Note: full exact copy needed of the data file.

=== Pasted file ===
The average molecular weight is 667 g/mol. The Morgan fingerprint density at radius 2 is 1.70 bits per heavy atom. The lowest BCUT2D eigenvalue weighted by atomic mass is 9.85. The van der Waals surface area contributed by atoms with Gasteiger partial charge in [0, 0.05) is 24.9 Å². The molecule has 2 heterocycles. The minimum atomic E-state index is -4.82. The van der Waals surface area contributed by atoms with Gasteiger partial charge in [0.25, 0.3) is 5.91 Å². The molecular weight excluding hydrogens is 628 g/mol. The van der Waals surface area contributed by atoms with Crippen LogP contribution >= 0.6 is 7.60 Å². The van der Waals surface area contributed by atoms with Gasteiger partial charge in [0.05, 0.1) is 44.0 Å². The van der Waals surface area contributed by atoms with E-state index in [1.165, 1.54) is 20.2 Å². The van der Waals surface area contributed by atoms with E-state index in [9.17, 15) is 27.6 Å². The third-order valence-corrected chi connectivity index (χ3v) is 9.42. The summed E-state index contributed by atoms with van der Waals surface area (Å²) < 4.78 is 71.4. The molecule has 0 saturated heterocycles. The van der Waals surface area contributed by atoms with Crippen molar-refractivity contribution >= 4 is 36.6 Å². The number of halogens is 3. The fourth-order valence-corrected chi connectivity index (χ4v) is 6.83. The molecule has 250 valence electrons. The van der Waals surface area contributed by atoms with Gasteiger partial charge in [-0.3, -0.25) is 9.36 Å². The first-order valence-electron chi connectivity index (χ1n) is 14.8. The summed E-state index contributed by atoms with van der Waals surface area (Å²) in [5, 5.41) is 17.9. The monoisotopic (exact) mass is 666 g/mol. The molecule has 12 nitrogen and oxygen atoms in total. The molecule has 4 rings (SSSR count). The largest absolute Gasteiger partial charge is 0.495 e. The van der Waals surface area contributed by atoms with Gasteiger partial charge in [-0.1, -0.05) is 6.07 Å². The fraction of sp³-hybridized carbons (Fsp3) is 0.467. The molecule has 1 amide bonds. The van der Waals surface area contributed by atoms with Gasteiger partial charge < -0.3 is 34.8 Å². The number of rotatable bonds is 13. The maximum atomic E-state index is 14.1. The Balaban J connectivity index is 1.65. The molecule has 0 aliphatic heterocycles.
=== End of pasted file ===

The average molecular weight is 667 g/mol. The Morgan fingerprint density at radius 2 is 1.70 bits per heavy atom. The lowest BCUT2D eigenvalue weighted by atomic mass is 9.85. The van der Waals surface area contributed by atoms with Gasteiger partial charge in [0, 0.05) is 24.9 Å². The molecule has 2 heterocycles. The minimum atomic E-state index is -4.82. The van der Waals surface area contributed by atoms with Gasteiger partial charge in [0.25, 0.3) is 5.91 Å². The molecular weight excluding hydrogens is 628 g/mol. The van der Waals surface area contributed by atoms with Crippen LogP contribution >= 0.6 is 7.60 Å². The van der Waals surface area contributed by atoms with Gasteiger partial charge in [0.05, 0.1) is 44.0 Å². The van der Waals surface area contributed by atoms with E-state index in [1.165, 1.54) is 20.2 Å². The van der Waals surface area contributed by atoms with E-state index in [9.17, 15) is 27.6 Å². The third-order valence-corrected chi connectivity index (χ3v) is 9.42. The summed E-state index contributed by atoms with van der Waals surface area (Å²) < 4.78 is 71.4. The molecule has 0 saturated heterocycles. The van der Waals surface area contributed by atoms with Crippen molar-refractivity contribution >= 4 is 36.6 Å². The number of halogens is 3. The fourth-order valence-corrected chi connectivity index (χ4v) is 6.83. The molecule has 250 valence electrons. The van der Waals surface area contributed by atoms with Gasteiger partial charge in [-0.3, -0.25) is 9.36 Å². The first-order valence-electron chi connectivity index (χ1n) is 14.8. The summed E-state index contributed by atoms with van der Waals surface area (Å²) in [5, 5.41) is 17.9. The monoisotopic (exact) mass is 666 g/mol. The molecule has 12 nitrogen and oxygen atoms in total. The molecule has 4 rings (SSSR count). The largest absolute Gasteiger partial charge is 0.495 e. The van der Waals surface area contributed by atoms with Gasteiger partial charge in [-0.1, -0.05) is 6.07 Å². The fraction of sp³-hybridized carbons (Fsp3) is 0.467. The molecule has 1 amide bonds. The van der Waals surface area contributed by atoms with Gasteiger partial charge < -0.3 is 34.8 Å². The number of rotatable bonds is 13. The maximum atomic E-state index is 14.1. The Balaban J connectivity index is 1.65. The molecule has 0 aliphatic heterocycles.